Plants for Attracting Birds
Plants That Attract Butterflies
Want to draw butterflies to your yard? Read about some examples of attractive plants that will help you achieve just that. The pictures I provide of these plants will draw you to them as surely as they draw the butterflies!
Attracting Birds With Dogwood and Other Flowering Trees, Shrubs
Yes, many of us who enjoy gardening also wish to draw birds to our properties. But it is not a zero-sum game: usually, we can beautify our landscapes with flowering shrubs and trees, for example, while drawing birds simultaneously. The spring flowers that so delight us after a long winter sometimes yield to colorful berries later in the year...
Squirrel-Proof Birdfeeders and Other Wild Bird Supplies
Squirrels can be hogs at the bird feeder, can't they? And it is not as if bird food were inexpensive. What is the solution? Inventors have devised several types of squirrel-proof feeders that are clever enough to outsmart these acrobatic rodents.
Flowers to Attract Hummingbirds
We don't have to choose between pretty plants and attracting birds. In fact, some of the dramatic plants covered here draw butterflies, to boot. But there can still be tough choices. A few of these plants can be invasive; despite their elegance and ability to bring birds and butterflies to your yard, you'll have to think twice before planting them.
Attracting Eastern Bluebirds, Robins With Sumac
Are the wild birds not eating your sumac berries in fall? Don't be hasty: an emergency food source rather than a first choice, the berries will be there in late winter or early spring when the birds are desperate. Bluebirds, robins and others will eat the berries in the absence of tastier meals. The fall foliage is nothing to sneeze at, either.
How to Grow and Make Gourd Birdhouses
In addition to growing the plants we have been discussing, there are other ways of attracting birds to the yard. Those ways include installing birdhouses. But maybe you're tired of the same old wooden structures? Growing birdhouse gourds gives you an interesting alternative to hanging out conventional birdhouses for your feathered friends.
Common Milkweed Plants
Many people may view butterfly weed (Asclepias tuberosa), with its bright orange flowers, as their first choice when selecting a type of milkweed to grow to draw butterflies to the yard. But do not forget the common milkweed (Asclepias syriaca). Yet another type of milkweed is swamp milkweed (Asclepias incarnata).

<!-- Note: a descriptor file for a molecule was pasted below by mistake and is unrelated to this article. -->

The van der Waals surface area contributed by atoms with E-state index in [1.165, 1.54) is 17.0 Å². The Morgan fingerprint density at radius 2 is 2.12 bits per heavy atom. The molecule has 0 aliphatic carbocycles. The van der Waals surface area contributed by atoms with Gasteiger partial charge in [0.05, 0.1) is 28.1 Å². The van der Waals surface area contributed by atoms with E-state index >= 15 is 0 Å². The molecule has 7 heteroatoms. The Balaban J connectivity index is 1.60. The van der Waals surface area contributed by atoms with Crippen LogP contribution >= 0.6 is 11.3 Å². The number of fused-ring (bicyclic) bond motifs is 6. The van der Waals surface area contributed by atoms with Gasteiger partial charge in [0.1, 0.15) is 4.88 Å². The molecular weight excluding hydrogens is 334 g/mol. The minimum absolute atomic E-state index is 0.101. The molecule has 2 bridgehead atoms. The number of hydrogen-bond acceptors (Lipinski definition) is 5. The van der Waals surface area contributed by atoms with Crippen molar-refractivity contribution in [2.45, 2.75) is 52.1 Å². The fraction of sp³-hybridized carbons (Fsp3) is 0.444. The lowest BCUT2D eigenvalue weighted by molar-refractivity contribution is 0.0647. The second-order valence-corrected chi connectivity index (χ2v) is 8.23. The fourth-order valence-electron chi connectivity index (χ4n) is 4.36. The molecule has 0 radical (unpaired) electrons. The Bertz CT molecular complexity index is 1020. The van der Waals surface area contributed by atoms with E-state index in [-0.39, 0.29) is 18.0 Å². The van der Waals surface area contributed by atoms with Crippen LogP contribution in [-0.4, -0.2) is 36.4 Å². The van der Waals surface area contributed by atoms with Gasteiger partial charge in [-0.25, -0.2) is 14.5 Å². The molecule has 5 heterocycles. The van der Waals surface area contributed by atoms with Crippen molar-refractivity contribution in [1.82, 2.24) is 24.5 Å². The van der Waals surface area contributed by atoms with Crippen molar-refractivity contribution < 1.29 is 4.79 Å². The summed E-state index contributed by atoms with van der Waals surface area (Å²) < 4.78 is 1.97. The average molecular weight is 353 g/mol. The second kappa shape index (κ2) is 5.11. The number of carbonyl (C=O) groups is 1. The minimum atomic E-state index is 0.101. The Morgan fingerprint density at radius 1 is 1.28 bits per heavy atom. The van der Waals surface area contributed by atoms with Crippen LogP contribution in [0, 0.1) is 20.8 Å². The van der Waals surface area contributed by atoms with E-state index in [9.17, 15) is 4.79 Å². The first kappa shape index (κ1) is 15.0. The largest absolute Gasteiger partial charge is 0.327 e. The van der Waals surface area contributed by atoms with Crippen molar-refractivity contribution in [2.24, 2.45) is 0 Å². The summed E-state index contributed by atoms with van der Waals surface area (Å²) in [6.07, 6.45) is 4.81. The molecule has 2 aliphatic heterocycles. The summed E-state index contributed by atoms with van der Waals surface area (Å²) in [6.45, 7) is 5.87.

Butterfly Gardens: Attracting Butterflies With Trees, Flowers
Are butterfly and hummingbird gardens the same? No, although they share a lot of the same plants. But there's one set of plants for feeding adult butterflies and another for caterpillars. Butterflies also take in water differently than wild birds; learn how to adjust your landscaping accordingly, so as to best accommodate butterflies.
Shrubs to Attract Wild Birds
Sometimes, both benefits of your 2-for-1 deal come within the same season! Such can be the case with the shrubs and vines listed in this resource. Plants such as viburnum and Virginia creeper not only furnish the landscape in autumn with splendid fall color but also draw birds with their berries.
Butterfly Bush for Hummingbirds, Butterfly Gardens
Are you interested in the birds and the bees -- oh, and butterflies, too? Butterfly bush seems to be especially good for attracting tiger swallowtails. It also draws hummingbirds and those under-appreciated pollinators, bees. "But isn't butterfly bush invasive?" you ask. Well, as my article explains, that depends.
Chinese Wisteria Plants: A Vine for Butterfly Gardens?
Chinese wisteria plants serve as host plants for silver-spotted skippers. Will you want to include them in your butterfly gardens? That depends. As my article explains, these vines do not come without their drawbacks.
Book on How to Attract Birds
Perhaps you'd like to curl up with a good book to read about how to attract birds to the yard? Enter this book from the American Audubon Society. For landscaping enthusiasts, the chief appeal of this book is its presentation of suitable plant material, although much more information is packed into its 466 pages.
It is too bad that trumpet vine does not know how to behave itself. It will adorn any trellis it scales with bright orange blooms (which are hummingbird magnets), but is it worth the high maintenance it requires? My dad planted some years ago, and I am still pulling out unwanted offspring that have spread from the original plant.
Holly Trees and Shrubs -- They're "For the Birds"
Winterberry is just one kind of holly. The evergreen types are better known and, like their deciduous cousin, produce colorful berries attractive to birds and humans alike. Evergreen holly can also furnish wild birds with much-needed cover from predators. And I don't have to tell you how ornamental holly is for the Christmas season.
Attract Wild Birds With Winterberry Holly
Winterberry, like sumac, is an emergency food source for birds. Also like sumac, it can have significant ornamental value, as well. Cultivar names for this deciduous holly, such as 'Winter Red' and 'Red Sprite', tell much of the story: this shrub can light up your yard in late fall and/or early winter with its red berries.
Trees and Shrubs for Winter Interest
Many struggle with creating visual interest in the winter yard. There's only so much you can do with evergreens. But there are non-evergreens, too with qualities offering value to winter landscapes. And if one quality a plant has is that it attracts colorful birds to the yard, do not forget to include this fact when grading it for winter interest.